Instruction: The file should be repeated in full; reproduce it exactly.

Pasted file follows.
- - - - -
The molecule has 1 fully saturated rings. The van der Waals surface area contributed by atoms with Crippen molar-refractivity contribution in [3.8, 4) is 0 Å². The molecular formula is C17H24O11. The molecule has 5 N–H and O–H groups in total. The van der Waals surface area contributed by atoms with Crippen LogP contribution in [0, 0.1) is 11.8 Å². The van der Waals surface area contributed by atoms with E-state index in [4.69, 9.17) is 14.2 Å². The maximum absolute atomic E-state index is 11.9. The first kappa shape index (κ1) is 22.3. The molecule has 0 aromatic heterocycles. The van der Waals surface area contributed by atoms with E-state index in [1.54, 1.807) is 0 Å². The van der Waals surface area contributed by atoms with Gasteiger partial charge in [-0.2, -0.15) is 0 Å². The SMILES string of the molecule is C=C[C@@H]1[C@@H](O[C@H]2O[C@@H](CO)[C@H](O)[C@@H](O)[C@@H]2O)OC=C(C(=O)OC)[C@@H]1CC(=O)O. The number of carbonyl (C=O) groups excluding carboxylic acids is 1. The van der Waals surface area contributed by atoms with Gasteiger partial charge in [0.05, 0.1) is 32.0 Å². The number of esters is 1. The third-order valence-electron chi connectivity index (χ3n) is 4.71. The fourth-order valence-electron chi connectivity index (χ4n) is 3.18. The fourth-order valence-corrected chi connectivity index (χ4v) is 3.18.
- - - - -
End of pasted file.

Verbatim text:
The molecule has 1 fully saturated rings. The van der Waals surface area contributed by atoms with Crippen molar-refractivity contribution in [3.8, 4) is 0 Å². The molecular formula is C17H24O11. The molecule has 5 N–H and O–H groups in total. The van der Waals surface area contributed by atoms with Crippen LogP contribution in [0, 0.1) is 11.8 Å². The van der Waals surface area contributed by atoms with E-state index in [4.69, 9.17) is 14.2 Å². The maximum absolute atomic E-state index is 11.9. The first kappa shape index (κ1) is 22.3. The molecule has 0 aromatic heterocycles. The van der Waals surface area contributed by atoms with E-state index in [1.54, 1.807) is 0 Å². The van der Waals surface area contributed by atoms with Gasteiger partial charge in [-0.2, -0.15) is 0 Å². The SMILES string of the molecule is C=C[C@@H]1[C@@H](O[C@H]2O[C@@H](CO)[C@H](O)[C@@H](O)[C@@H]2O)OC=C(C(=O)OC)[C@@H]1CC(=O)O. The number of carbonyl (C=O) groups excluding carboxylic acids is 1. The van der Waals surface area contributed by atoms with Gasteiger partial charge in [0.05, 0.1) is 32.0 Å². The number of esters is 1. The third-order valence-electron chi connectivity index (χ3n) is 4.71. The fourth-order valence-electron chi connectivity index (χ4n) is 3.18. The fourth-order valence-corrected chi connectivity index (χ4v) is 3.18.